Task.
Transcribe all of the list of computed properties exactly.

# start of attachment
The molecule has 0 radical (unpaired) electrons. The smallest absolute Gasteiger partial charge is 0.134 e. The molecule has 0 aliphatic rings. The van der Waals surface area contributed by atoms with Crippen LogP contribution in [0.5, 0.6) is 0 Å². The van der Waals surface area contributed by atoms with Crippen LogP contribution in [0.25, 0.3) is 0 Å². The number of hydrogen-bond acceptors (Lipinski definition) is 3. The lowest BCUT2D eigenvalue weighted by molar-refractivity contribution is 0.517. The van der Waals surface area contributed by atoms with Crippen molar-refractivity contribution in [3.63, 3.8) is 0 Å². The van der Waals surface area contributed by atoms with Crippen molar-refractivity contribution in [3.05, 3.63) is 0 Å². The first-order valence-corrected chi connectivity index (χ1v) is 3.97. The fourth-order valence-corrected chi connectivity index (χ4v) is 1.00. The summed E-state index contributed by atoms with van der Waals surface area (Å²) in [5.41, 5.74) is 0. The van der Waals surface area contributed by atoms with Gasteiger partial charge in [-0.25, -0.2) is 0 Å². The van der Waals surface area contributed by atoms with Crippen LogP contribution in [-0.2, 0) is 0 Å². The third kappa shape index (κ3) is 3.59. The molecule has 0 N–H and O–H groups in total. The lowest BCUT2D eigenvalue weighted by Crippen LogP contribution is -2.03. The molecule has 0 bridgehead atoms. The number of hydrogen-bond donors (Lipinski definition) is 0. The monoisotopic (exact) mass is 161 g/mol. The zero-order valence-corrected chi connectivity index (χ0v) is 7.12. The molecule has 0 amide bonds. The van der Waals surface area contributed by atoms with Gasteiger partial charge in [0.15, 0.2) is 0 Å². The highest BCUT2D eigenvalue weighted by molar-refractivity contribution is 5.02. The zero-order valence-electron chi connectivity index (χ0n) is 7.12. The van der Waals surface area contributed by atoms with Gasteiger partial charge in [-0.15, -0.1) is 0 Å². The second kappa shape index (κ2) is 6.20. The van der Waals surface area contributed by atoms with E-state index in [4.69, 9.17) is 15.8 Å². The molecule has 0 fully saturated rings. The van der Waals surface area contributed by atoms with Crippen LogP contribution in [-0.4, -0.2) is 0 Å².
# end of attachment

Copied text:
The molecule has 0 radical (unpaired) electrons. The smallest absolute Gasteiger partial charge is 0.134 e. The molecule has 0 aliphatic rings. The van der Waals surface area contributed by atoms with Crippen LogP contribution in [0.5, 0.6) is 0 Å². The van der Waals surface area contributed by atoms with Crippen LogP contribution in [0.25, 0.3) is 0 Å². The number of hydrogen-bond acceptors (Lipinski definition) is 3. The lowest BCUT2D eigenvalue weighted by molar-refractivity contribution is 0.517. The van der Waals surface area contributed by atoms with Crippen molar-refractivity contribution in [3.63, 3.8) is 0 Å². The van der Waals surface area contributed by atoms with Crippen molar-refractivity contribution in [3.05, 3.63) is 0 Å². The first-order valence-corrected chi connectivity index (χ1v) is 3.97. The fourth-order valence-corrected chi connectivity index (χ4v) is 1.00. The summed E-state index contributed by atoms with van der Waals surface area (Å²) in [5.41, 5.74) is 0. The van der Waals surface area contributed by atoms with Gasteiger partial charge in [-0.25, -0.2) is 0 Å². The van der Waals surface area contributed by atoms with Crippen LogP contribution in [-0.2, 0) is 0 Å². The third kappa shape index (κ3) is 3.59. The molecule has 0 N–H and O–H groups in total. The lowest BCUT2D eigenvalue weighted by Crippen LogP contribution is -2.03. The molecule has 0 bridgehead atoms. The number of hydrogen-bond donors (Lipinski definition) is 0. The monoisotopic (exact) mass is 161 g/mol. The zero-order valence-corrected chi connectivity index (χ0v) is 7.12. The molecule has 0 amide bonds. The van der Waals surface area contributed by atoms with Gasteiger partial charge in [0.15, 0.2) is 0 Å². The highest BCUT2D eigenvalue weighted by molar-refractivity contribution is 5.02. The zero-order valence-electron chi connectivity index (χ0n) is 7.12. The van der Waals surface area contributed by atoms with Gasteiger partial charge in [-0.15, -0.1) is 0 Å². The second kappa shape index (κ2) is 6.20. The van der Waals surface area contributed by atoms with E-state index in [4.69, 9.17) is 15.8 Å². The molecule has 0 fully saturated rings. The van der Waals surface area contributed by atoms with Crippen LogP contribution in [-0.4, -0.2) is 0 Å².